Wealthy donors blew $200 million on failed presidential candidates so far in the 2016 race, according to a Yahoo Finance report.
Since the controversial Citizens United Supreme Court decision in 2010, which allowed unlimited campaign spending, wealthy donors have donated a whopping $203.5 million to super political action committees for failed Republican presidential candidates alone.
The former GOP candidates who were given the most cash include former Gov. Jeb Bush of Florida, whose super PAC spent $94.2 million on his campaign, while Sen. Marco Rubio of Florida's super PAC spent $27.3 million.
Gov. Scott Walker of Wisconsin, Gov. Chris Christie of New Jersey, businesswoman Carly Fiorina and retired neurosurgeon Ben Carson also spent significant amounts of money on their campaigns through super PACs. The least amount of money spent by a super PAC was $0.7 million by former Sen. Rick Santorum of Pennsylvania's campaign.
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These figures don't include campaign spending, which include tens of millions spent by the candidates. Bush alone racked up $30.6 million in campaign spending.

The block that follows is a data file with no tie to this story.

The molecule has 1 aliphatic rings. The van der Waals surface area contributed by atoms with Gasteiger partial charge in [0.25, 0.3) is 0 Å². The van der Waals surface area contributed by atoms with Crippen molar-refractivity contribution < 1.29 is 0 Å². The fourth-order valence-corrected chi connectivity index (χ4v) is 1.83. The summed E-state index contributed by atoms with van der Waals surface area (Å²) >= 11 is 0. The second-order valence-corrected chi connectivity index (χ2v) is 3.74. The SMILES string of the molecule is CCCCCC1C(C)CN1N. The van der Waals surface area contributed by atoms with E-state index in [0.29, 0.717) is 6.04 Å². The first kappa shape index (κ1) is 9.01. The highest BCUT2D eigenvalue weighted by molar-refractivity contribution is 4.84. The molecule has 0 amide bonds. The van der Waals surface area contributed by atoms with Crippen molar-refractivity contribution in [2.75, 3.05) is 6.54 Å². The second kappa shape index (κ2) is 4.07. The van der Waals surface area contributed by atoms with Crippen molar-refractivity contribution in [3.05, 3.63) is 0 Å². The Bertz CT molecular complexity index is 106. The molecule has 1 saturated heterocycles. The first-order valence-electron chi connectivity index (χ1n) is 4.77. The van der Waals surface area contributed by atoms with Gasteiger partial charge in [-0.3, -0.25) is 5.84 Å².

Although the money being poured into campaigns has reached record figures, the spending may not pay off in the long run.
"The money going into super PACs is not determinative in most elections," political scientist Adam Bonica told Yahoo Finance. "Whether these donors give as shrewdly to politicians as they run their businesses is probably a resounding ‘no.’”
Infamous billionaires Charles and David Koch have spent close to $900 million on the 2016 race, Slate reported. In 2012, the year that saw the rise of the super PAC, the Koch brothers spent $400 million on the election.
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Donors are always gambling with money when donating to candidates, but the growing popularity of candidates like Sen. Bernie Sanders of Vermont, who is running for the Democratic nomination and real estate developer Donald Trump, who haven't been bought and sold, has highlighted the importance of voting and put a spotlight on excessive campaign spending.
Trump has spent less than his rivals in a mostly self-funded campaign, but has continuously taken lead in major polls and remains the front-runner for the GOP nomination.